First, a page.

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3 Ways MSPs Can Combat MFA Hacking for their Clients and Create a Value-Added Service
It wasn’t too long ago that multi-factor authentication (MFA) was considered the Holy Grail of cybersecurity. More than a few vendors and analysts predicted that MFA would eventually prevent 99 percent of cyber attacks. But here we are. MFA is a standard security tool used by most businesses (and consumers), yet breaches are still happening.
So, what happened? Where did MFA go wrong? And how can managed service providers (MSPs) get the most out of MFA solutions for their clients?
The Promise of MFA and its Shortfalls
The MFA concept was developed decades ago, but really burst onto the scene 10 years ago when enterprise data started to move out of the data center to third-party Software as a Service (SaaS) platforms. With users’ judgement and their ability to keep their credentials to themselves the only thing between malicious actors and your critical business information, it became clear that usernames and passwords were simply not robust enough anymore.
MFA provided a way to ensure users were who they said they were by requiring two points of authentication: the user and a device. The thinking is that it is unlikely that a malicious actor would be able to compromise two separate vector points. They may have a password, but not access to a known device—essentially making it statistically difficult for a bad actor to gain access to an endpoint, network or cloud-based SaaS platform.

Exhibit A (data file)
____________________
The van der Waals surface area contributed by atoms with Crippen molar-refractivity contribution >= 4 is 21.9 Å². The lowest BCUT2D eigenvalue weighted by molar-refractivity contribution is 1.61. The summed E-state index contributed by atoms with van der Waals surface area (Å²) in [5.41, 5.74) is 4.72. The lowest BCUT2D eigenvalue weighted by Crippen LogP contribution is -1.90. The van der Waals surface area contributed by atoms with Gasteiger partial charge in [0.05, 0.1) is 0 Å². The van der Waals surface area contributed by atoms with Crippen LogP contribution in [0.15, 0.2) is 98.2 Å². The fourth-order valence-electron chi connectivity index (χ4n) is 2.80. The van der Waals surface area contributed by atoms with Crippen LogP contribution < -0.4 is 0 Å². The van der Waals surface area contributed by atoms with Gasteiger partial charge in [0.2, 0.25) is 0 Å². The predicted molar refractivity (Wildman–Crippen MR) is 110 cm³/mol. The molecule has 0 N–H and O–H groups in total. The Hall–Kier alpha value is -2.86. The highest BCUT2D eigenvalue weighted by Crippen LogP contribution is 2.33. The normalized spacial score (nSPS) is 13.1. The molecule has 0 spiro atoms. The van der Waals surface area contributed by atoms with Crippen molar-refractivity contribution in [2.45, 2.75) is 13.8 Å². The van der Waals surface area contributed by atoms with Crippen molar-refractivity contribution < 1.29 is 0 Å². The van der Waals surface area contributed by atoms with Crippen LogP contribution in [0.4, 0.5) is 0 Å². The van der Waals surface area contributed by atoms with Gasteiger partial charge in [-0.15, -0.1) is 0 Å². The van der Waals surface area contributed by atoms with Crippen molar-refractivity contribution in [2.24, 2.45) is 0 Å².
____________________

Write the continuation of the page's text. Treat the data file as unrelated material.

However, like most security solutions, MFA only works if it is used 100 percent of the time and is being used appropriately. Unfortunately, MFA can be disruptive to workflows (having to authenticate every time you log in can be tedious), and users found multiple work-arounds to maintain productivity. A popular workaround that continues to be used today is sharing authentication. One egregious example is when an engineering team leverages an iPad on a stool in the middle of the office that everyone uses to authenticate. If you think about it, this is ludicrous. There’s no such thing as a shared identity, and it undermines everything that MFA was intended to resolve.
Imagine if a home security system relied exclusively on a keypad at the front door to let people in. Yes, you can prevent people without the code from entering your home, but you really have no idea who is walking around your living room. Adding a second authentication
method, such as a camera, allows you to make sure the person entering has the right credentials (the code) and is who they say they are. You’d never turn off the camera for ease of access purposes. This would completely mitigate the reason you have a security
camera in the first place.
Yet, MFA is rife with under- and mis- use—effectively abolishing the protection it is supposed to provide. Couple this with new, sophisticated hacking techniques that malicious actors have developed through the years, and it’s clear that MFA is not living up to the
standard industry insiders thought possible 10 years ago.